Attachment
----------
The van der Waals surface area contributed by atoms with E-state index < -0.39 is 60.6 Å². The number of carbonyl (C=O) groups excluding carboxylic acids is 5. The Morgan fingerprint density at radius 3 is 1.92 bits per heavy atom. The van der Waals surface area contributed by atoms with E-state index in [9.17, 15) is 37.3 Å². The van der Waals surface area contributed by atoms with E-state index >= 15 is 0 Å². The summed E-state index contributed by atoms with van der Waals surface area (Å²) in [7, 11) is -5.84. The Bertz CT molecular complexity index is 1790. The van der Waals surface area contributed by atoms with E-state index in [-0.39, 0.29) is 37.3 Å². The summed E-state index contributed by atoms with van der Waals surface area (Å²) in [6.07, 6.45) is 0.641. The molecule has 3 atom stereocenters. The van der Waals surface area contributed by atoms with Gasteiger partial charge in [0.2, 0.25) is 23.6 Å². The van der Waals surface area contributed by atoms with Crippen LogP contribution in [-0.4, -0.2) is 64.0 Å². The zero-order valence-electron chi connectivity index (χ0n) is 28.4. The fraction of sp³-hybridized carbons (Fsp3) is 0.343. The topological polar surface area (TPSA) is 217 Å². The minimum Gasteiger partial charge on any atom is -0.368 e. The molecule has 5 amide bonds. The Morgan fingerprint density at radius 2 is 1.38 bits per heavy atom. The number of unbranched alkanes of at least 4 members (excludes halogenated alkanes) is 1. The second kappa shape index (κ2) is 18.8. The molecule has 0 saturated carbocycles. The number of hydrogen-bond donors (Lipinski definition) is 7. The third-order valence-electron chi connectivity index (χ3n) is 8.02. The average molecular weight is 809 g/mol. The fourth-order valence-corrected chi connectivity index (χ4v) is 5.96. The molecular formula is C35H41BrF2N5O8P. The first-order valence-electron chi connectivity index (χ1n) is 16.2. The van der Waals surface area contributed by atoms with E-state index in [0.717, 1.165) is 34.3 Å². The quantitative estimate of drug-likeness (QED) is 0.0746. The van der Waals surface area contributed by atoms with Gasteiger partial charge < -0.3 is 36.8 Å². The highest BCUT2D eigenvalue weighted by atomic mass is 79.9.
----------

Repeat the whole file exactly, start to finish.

The van der Waals surface area contributed by atoms with E-state index < -0.39 is 60.6 Å². The number of carbonyl (C=O) groups excluding carboxylic acids is 5. The Morgan fingerprint density at radius 3 is 1.92 bits per heavy atom. The van der Waals surface area contributed by atoms with E-state index in [9.17, 15) is 37.3 Å². The van der Waals surface area contributed by atoms with E-state index >= 15 is 0 Å². The summed E-state index contributed by atoms with van der Waals surface area (Å²) in [7, 11) is -5.84. The Bertz CT molecular complexity index is 1790. The van der Waals surface area contributed by atoms with E-state index in [-0.39, 0.29) is 37.3 Å². The summed E-state index contributed by atoms with van der Waals surface area (Å²) in [6.07, 6.45) is 0.641. The molecule has 3 atom stereocenters. The van der Waals surface area contributed by atoms with Gasteiger partial charge in [0.2, 0.25) is 23.6 Å². The van der Waals surface area contributed by atoms with Crippen LogP contribution in [-0.4, -0.2) is 64.0 Å². The zero-order valence-electron chi connectivity index (χ0n) is 28.4. The fraction of sp³-hybridized carbons (Fsp3) is 0.343. The topological polar surface area (TPSA) is 217 Å². The minimum Gasteiger partial charge on any atom is -0.368 e. The molecule has 5 amide bonds. The Morgan fingerprint density at radius 2 is 1.38 bits per heavy atom. The number of unbranched alkanes of at least 4 members (excludes halogenated alkanes) is 1. The second kappa shape index (κ2) is 18.8. The molecule has 0 saturated carbocycles. The number of hydrogen-bond donors (Lipinski definition) is 7. The third-order valence-electron chi connectivity index (χ3n) is 8.02. The average molecular weight is 809 g/mol. The fourth-order valence-corrected chi connectivity index (χ4v) is 5.96. The molecular formula is C35H41BrF2N5O8P. The first-order valence-electron chi connectivity index (χ1n) is 16.2. The van der Waals surface area contributed by atoms with E-state index in [0.717, 1.165) is 34.3 Å². The quantitative estimate of drug-likeness (QED) is 0.0746. The van der Waals surface area contributed by atoms with Gasteiger partial charge < -0.3 is 36.8 Å². The highest BCUT2D eigenvalue weighted by atomic mass is 79.9.